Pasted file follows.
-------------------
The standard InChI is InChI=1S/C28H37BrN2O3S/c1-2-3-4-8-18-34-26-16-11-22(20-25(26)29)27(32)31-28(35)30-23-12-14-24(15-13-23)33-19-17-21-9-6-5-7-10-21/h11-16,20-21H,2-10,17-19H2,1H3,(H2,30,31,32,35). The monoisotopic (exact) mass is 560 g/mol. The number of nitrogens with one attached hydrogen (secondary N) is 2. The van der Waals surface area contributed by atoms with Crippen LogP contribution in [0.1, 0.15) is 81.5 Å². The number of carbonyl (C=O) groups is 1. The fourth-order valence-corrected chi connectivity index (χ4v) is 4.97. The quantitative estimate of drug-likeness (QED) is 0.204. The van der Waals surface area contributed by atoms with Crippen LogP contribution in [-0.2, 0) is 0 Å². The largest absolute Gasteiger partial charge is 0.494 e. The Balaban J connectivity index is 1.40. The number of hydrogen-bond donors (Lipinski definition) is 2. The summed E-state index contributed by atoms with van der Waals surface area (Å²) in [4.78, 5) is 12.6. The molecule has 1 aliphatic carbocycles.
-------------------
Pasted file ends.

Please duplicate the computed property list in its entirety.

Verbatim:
The standard InChI is InChI=1S/C28H37BrN2O3S/c1-2-3-4-8-18-34-26-16-11-22(20-25(26)29)27(32)31-28(35)30-23-12-14-24(15-13-23)33-19-17-21-9-6-5-7-10-21/h11-16,20-21H,2-10,17-19H2,1H3,(H2,30,31,32,35). The monoisotopic (exact) mass is 560 g/mol. The number of nitrogens with one attached hydrogen (secondary N) is 2. The van der Waals surface area contributed by atoms with Crippen LogP contribution in [0.1, 0.15) is 81.5 Å². The number of carbonyl (C=O) groups is 1. The fourth-order valence-corrected chi connectivity index (χ4v) is 4.97. The quantitative estimate of drug-likeness (QED) is 0.204. The van der Waals surface area contributed by atoms with Crippen LogP contribution in [-0.2, 0) is 0 Å². The largest absolute Gasteiger partial charge is 0.494 e. The Balaban J connectivity index is 1.40. The number of hydrogen-bond donors (Lipinski definition) is 2. The summed E-state index contributed by atoms with van der Waals surface area (Å²) in [4.78, 5) is 12.6. The molecule has 1 aliphatic carbocycles.